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Even though the automotive industry shapes people’s thought of Usa manufacturing, and metal manufacturing especially, it isn’t the nation’s largest consumer of metal-not from a long shot. It’s commercial construction.

To lower cost, builders have trusted design methods to reduce the volume of seamless steel pipe a structure needs, in addition to reduce on-site erection time. One design avenue that has been far more popular within the past two decades is to utilize options to the regular wide-flange beam.

These beams have become an effective building material of choice. But when it comes to strength, the shape of the wide-flange beam pre-sents difficult. It can span merely a certain distance (or “unbraced length”) before requiring support. From the purely strength perspective, it will be far more efficient for beams to take on a circular, square, or rectangular shape, which would extend the maximum unbraced length. The more distance these structural members can span, the fewer braces and supports a building needs. Ultimately, this simply means builders are able to use less of what’s often their biggest expense: the structural metal itself.

Enter hollow structural sections, or HSS (see Figure 1). These round, rectangular, or square tubes have shapes that provide inherently higher strength and may span greater lengths between braces. A square steel tube with a 3/16-in.-thick wall thickness has a allowable load of 79 kips spanning a column time period of 32 ft., while the same wide flange (ASTM designation of W12 x 40) has an allowable load of 64 kips on the same column length (see Figure 2).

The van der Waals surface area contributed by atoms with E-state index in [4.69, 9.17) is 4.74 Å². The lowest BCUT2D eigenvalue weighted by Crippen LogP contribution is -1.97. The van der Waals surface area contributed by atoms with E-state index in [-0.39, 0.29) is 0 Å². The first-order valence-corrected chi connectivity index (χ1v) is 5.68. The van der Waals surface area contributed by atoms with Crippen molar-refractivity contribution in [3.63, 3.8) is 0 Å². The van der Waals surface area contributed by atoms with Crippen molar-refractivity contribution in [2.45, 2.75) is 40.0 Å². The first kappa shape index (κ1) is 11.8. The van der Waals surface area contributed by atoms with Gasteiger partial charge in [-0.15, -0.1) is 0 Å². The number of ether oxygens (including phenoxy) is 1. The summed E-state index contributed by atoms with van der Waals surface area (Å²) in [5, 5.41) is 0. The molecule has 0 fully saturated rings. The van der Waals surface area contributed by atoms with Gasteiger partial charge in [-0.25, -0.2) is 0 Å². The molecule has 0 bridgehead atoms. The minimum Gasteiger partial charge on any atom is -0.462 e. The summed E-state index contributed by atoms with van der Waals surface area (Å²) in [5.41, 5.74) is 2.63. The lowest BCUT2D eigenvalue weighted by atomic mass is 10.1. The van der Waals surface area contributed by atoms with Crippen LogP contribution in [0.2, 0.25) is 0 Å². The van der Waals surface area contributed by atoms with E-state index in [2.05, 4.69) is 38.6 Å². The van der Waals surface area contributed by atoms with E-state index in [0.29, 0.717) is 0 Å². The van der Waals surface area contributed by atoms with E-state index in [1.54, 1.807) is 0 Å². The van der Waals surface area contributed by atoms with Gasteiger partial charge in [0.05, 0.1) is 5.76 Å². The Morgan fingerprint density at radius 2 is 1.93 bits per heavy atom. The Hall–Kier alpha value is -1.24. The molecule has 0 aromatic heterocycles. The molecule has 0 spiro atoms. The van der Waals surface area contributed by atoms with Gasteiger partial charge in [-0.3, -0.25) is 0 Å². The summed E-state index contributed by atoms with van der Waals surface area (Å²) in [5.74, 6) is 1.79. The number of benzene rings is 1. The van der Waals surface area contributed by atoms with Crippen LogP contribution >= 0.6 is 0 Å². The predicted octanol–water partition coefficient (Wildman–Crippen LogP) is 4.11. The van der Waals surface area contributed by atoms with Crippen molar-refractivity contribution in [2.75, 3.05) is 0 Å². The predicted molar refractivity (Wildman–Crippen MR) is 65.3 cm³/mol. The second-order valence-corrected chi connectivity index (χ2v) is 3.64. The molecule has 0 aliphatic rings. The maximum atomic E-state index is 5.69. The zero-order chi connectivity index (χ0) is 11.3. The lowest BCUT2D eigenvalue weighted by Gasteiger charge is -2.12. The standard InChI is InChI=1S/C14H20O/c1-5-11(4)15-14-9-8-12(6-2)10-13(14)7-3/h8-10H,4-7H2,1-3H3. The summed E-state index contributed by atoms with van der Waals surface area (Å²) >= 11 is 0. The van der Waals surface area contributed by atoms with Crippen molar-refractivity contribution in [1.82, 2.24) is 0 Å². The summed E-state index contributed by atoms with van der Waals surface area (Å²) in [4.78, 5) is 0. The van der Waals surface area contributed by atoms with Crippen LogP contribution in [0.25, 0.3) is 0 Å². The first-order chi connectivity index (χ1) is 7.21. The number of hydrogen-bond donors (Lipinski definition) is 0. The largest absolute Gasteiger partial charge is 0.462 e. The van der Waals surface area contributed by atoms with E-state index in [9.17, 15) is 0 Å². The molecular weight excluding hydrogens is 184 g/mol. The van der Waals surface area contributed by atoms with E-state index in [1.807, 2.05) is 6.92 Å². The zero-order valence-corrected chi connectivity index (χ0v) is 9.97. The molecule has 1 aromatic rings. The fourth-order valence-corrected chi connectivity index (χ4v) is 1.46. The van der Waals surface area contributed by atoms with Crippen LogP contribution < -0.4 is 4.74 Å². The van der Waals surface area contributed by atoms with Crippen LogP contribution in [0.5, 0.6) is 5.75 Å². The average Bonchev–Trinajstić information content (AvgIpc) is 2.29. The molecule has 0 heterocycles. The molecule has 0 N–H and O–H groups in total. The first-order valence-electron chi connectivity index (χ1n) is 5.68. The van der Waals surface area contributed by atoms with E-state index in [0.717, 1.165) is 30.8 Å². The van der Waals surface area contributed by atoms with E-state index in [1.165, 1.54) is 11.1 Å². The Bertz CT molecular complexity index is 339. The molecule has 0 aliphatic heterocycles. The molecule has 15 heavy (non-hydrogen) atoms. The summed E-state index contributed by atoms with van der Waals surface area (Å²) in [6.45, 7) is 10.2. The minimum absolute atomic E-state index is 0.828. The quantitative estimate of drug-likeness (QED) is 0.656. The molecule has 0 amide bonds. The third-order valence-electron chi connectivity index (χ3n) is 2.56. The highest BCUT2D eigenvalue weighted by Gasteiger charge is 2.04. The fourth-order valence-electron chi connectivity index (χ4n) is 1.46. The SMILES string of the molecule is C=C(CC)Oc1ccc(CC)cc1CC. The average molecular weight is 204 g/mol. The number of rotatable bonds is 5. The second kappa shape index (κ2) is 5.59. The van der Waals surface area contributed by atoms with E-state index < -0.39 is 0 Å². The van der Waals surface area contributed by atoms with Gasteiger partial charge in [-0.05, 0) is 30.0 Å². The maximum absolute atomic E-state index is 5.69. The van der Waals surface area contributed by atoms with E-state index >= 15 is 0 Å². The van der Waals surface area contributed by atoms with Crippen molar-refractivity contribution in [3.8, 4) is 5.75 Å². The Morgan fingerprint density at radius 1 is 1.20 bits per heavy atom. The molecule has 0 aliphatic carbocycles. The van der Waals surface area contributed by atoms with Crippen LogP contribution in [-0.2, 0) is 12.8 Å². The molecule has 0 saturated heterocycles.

For many years HSS have been utilized for their dramatic effect. Builders and architects have used these to make an artistic statement, not to save cash, and this remains true oftentimes today. But because HSS are so strong, architects can design buildings with less material. HSS also save money on finishing costs, because compared to hollow steel pipe, tubular sections have less area to color or fireproof. Combine this with the point that tube production costs have fallen lately, and building with HSS begins to make real economic sense. This is certainly one major reason that need for HSS has become rising considering that the recession, and it’s with this environment how the tube cutting laser is commencing to unlock new opportunities.

HSS represent a departure from many tube laser cutting applications that tend to work with relatively thin-walled workpieces. Shops providing HSS often must handle workpiece weights (called “stick weights”) approximately 2,000 pounds. These workpieces are not just long, but also large; 14-, 16-, and 20-in. diagonal cross sections aren’t uncommon.

To produce such large workpieces cost-effectively on the tube laser requires careful planning. It’s a lot more complicated than using a cutoff saw, it also adds a lot more value to the workpiece. Modern tube lasers have load/unload functions that may handle mill-length pipe and structural material.

This capability gives designers stainless steel seamless tube when it comes to designing for mated sections. Mating a round tube to a different one round tube seems simple, nevertheless the bevel required dexopky12 create a tight fit-up involving the two sections can be hugely complicated, especially when tubes are of several diameters or shapes, or if they intersect at unusual angles.

From an architectural engineering perspective, such angles may make the best transfer of loads and many efficient consumption of HSS. But for the welder and fabricator, such a complicated joint can be quite a nightmare.